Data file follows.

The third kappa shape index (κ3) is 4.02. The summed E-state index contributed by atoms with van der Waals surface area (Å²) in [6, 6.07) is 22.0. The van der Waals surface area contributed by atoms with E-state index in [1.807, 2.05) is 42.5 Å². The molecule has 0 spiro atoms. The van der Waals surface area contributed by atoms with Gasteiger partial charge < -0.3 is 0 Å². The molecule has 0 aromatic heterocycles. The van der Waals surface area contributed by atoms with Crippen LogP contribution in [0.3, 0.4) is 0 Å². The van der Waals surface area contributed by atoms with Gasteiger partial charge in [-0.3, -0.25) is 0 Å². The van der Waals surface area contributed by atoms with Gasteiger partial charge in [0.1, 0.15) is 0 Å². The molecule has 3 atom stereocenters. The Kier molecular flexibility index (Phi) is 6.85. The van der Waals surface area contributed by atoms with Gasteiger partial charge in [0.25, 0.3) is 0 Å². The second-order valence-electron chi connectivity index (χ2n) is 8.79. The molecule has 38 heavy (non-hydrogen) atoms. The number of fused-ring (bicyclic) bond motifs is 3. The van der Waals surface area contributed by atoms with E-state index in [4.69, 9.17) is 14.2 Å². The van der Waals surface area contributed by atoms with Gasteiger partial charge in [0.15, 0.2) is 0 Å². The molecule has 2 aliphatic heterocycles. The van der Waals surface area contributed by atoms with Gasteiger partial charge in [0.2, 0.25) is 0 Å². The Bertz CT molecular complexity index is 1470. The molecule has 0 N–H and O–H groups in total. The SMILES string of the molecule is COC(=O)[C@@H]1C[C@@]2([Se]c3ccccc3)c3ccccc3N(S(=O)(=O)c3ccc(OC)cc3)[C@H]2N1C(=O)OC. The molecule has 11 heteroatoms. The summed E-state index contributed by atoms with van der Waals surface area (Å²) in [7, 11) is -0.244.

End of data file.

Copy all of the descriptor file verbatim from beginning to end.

The third kappa shape index (κ3) is 4.02. The summed E-state index contributed by atoms with van der Waals surface area (Å²) in [6, 6.07) is 22.0. The van der Waals surface area contributed by atoms with E-state index in [1.807, 2.05) is 42.5 Å². The molecule has 0 spiro atoms. The van der Waals surface area contributed by atoms with Gasteiger partial charge < -0.3 is 0 Å². The molecule has 0 aromatic heterocycles. The van der Waals surface area contributed by atoms with Crippen LogP contribution in [0.3, 0.4) is 0 Å². The van der Waals surface area contributed by atoms with Gasteiger partial charge in [-0.3, -0.25) is 0 Å². The van der Waals surface area contributed by atoms with Gasteiger partial charge in [0.1, 0.15) is 0 Å². The molecule has 3 atom stereocenters. The Kier molecular flexibility index (Phi) is 6.85. The van der Waals surface area contributed by atoms with Gasteiger partial charge in [0.25, 0.3) is 0 Å². The second-order valence-electron chi connectivity index (χ2n) is 8.79. The molecule has 38 heavy (non-hydrogen) atoms. The number of fused-ring (bicyclic) bond motifs is 3. The van der Waals surface area contributed by atoms with E-state index in [4.69, 9.17) is 14.2 Å². The van der Waals surface area contributed by atoms with Gasteiger partial charge in [0.15, 0.2) is 0 Å². The molecule has 2 aliphatic heterocycles. The van der Waals surface area contributed by atoms with Gasteiger partial charge in [0.2, 0.25) is 0 Å². The Bertz CT molecular complexity index is 1470. The molecule has 0 N–H and O–H groups in total. The SMILES string of the molecule is COC(=O)[C@@H]1C[C@@]2([Se]c3ccccc3)c3ccccc3N(S(=O)(=O)c3ccc(OC)cc3)[C@H]2N1C(=O)OC. The molecule has 11 heteroatoms. The summed E-state index contributed by atoms with van der Waals surface area (Å²) in [7, 11) is -0.244.